North Korea told a U.N. agency that it will fire a communications satellite into space next month — a launch the U.S. suspects will test missile technology in violation of international sanctions.

International Maritime Organization spokesman Lee Adamson said Thursday that the North's maritime administration informed the body of the schedule the day before in writing.

The North's unprecedented notification appears to be aimed at showing it has fulfilled its obligations regarding the launch, South Korean Foreign Ministry spokesman Moon Tae-young said.

Adamson said the London-based IMO, which is a specialized U.N. agency, would be issuing a safety of navigation circular later after confirming the launch coordinates and times provided by the North.

The South Korean government earlier said that the North had informed the body of a plan to launch a satellite and that the direction would be toward the east.

In 1998, North Korea faced international condemnation because it did not inform relevant international organizations of a missile it launched over Japan into the Pacific Ocean. It claimed at the time that it had launched a satellite into orbit.

South Korea, Japan and the United States believe the planned launch will test missile technology in violation of a 2006 U.N. Security Council resolution banning North Korea from ballistic missile activity, and have urged the North not to go forward.

"There is no doubt that this problem will destabilize peace and stability in the region," Japan's chief government spokesman, Takeo Kawamura, told a news conference in Tokyo earlier. "We have grave concerns over this issue, and continue to gather intelligence."

But Alexei Borodavkin, Russia's envoy to international talks on North Korea's nuclear programs, indicated the launch may not violate the resolution, saying a judgment can be made after it occurs, South Korea's Yonhap news agency reported. He made the comments after meeting with his South Korean counterpart in Seoul.

U.S. intelligence officials say the North may indeed be planning to fire a satellite into orbit. National Intelligence Director Dennis Blair said Tuesday that space launch rockets and long-range missiles use similar technologies.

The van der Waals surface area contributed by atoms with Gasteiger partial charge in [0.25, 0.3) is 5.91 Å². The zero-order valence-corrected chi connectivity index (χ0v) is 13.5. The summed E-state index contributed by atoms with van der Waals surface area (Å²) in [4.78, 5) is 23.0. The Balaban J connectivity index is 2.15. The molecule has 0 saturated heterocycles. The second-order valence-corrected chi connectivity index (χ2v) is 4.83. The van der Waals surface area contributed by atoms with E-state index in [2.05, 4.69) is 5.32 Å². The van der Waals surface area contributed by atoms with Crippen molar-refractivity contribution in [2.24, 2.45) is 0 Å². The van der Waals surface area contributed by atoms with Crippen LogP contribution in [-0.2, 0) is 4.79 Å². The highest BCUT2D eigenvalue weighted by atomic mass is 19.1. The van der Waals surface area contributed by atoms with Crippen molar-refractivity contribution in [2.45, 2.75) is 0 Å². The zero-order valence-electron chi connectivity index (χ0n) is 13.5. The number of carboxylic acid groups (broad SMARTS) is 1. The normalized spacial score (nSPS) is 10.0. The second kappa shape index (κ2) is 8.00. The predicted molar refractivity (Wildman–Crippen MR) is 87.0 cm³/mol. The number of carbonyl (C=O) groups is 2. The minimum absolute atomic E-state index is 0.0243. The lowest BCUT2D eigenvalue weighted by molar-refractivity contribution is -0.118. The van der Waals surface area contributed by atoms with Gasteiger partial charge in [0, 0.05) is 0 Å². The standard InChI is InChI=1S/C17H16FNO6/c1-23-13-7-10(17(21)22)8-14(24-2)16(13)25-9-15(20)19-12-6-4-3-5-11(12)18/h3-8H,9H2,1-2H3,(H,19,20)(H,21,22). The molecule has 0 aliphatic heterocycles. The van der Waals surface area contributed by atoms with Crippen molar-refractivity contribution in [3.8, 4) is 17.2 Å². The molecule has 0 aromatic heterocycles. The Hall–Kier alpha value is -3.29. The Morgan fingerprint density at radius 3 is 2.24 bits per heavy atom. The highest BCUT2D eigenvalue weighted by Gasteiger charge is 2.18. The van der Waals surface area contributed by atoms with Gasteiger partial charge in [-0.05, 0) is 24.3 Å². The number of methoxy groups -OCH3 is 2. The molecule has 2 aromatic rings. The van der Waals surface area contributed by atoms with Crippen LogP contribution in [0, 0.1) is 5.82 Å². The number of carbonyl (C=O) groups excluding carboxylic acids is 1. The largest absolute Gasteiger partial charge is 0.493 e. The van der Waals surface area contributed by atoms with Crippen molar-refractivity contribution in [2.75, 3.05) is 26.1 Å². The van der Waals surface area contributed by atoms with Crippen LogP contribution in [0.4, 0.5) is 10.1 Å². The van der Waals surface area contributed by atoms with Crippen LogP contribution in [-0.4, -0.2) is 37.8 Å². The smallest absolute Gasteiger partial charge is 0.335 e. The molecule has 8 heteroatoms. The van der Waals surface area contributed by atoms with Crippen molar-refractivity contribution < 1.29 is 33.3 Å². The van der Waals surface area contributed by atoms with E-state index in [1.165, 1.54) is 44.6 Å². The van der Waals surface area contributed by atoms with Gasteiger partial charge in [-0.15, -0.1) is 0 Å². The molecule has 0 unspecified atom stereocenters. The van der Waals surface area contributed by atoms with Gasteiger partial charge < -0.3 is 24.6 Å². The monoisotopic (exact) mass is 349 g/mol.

"The North Koreans announced that they were going to do a space launch, and I believe that that's what they intend," Blair told the Senate Armed Services Committee.

Stephen Bosworth, the special U.S. envoy on North Korea, said in Seoul on Monday that "whether they describe it as a satellite launch or something else" the country would still be in violation of a U.N. resolution banning the country from any ballistic missile activity.

North Korea's official Korean Central News Agency said Thursday that the country had informed the IMO as well as the International Civil Aviation Organization and others "of necessary information for the safe navigation of planes and ships" amid preparations for a satellite launch.

It did not say when the launch would take place.

Reports began emerging in February that North Korea was preparing to test a long-range missile. It has since described the launch as part of a legitimate and peaceful space program, and has vowed to retaliate against anyone who tries to prevent it.

North Korea's launch plans have stoked already tense relations with the United States and South Korea. North Korea accuses them of preparing for an invasion with annual military drills taking place this week, a charge they deny.

South Korea's two main airlines began redirecting flights away from North Korean airspace last week after the North threatened Seoul's passenger planes in protest over the annual exercises.

In Washington, U.S. Secretary of State Hillary Rodham Clinton said "a range of options" are available if North Korea fires a missile.

She said Wednesday that the U.S., South Korea, Russia, Japan and China will discuss a response if the North goes forward with a missile test. The five countries are involved in the disarmament talks aimed at ending North Korea's nuclear programs.